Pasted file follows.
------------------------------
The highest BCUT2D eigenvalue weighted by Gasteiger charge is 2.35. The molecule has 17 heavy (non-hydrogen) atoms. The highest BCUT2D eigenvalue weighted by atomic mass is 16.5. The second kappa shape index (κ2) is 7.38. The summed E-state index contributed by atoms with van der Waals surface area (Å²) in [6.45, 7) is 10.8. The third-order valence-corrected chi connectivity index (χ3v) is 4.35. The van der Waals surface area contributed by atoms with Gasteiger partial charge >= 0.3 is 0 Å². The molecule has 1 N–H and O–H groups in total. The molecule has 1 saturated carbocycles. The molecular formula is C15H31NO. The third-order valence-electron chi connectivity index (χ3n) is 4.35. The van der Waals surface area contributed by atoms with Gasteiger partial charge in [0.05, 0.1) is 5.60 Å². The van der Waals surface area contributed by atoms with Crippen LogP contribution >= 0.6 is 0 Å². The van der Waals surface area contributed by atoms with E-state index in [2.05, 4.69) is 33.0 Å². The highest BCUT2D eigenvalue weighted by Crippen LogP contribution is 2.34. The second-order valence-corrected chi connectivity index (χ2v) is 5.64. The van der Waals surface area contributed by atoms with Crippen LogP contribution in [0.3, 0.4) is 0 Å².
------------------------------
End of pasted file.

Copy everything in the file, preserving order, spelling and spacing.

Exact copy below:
The highest BCUT2D eigenvalue weighted by Gasteiger charge is 2.35. The molecule has 17 heavy (non-hydrogen) atoms. The highest BCUT2D eigenvalue weighted by atomic mass is 16.5. The second kappa shape index (κ2) is 7.38. The summed E-state index contributed by atoms with van der Waals surface area (Å²) in [6.45, 7) is 10.8. The third-order valence-corrected chi connectivity index (χ3v) is 4.35. The van der Waals surface area contributed by atoms with Gasteiger partial charge >= 0.3 is 0 Å². The molecule has 1 N–H and O–H groups in total. The molecule has 1 saturated carbocycles. The molecular formula is C15H31NO. The third-order valence-electron chi connectivity index (χ3n) is 4.35. The van der Waals surface area contributed by atoms with Gasteiger partial charge in [0.05, 0.1) is 5.60 Å². The van der Waals surface area contributed by atoms with Crippen LogP contribution >= 0.6 is 0 Å². The van der Waals surface area contributed by atoms with E-state index in [2.05, 4.69) is 33.0 Å². The highest BCUT2D eigenvalue weighted by Crippen LogP contribution is 2.34. The second-order valence-corrected chi connectivity index (χ2v) is 5.64. The van der Waals surface area contributed by atoms with Crippen LogP contribution in [0.3, 0.4) is 0 Å².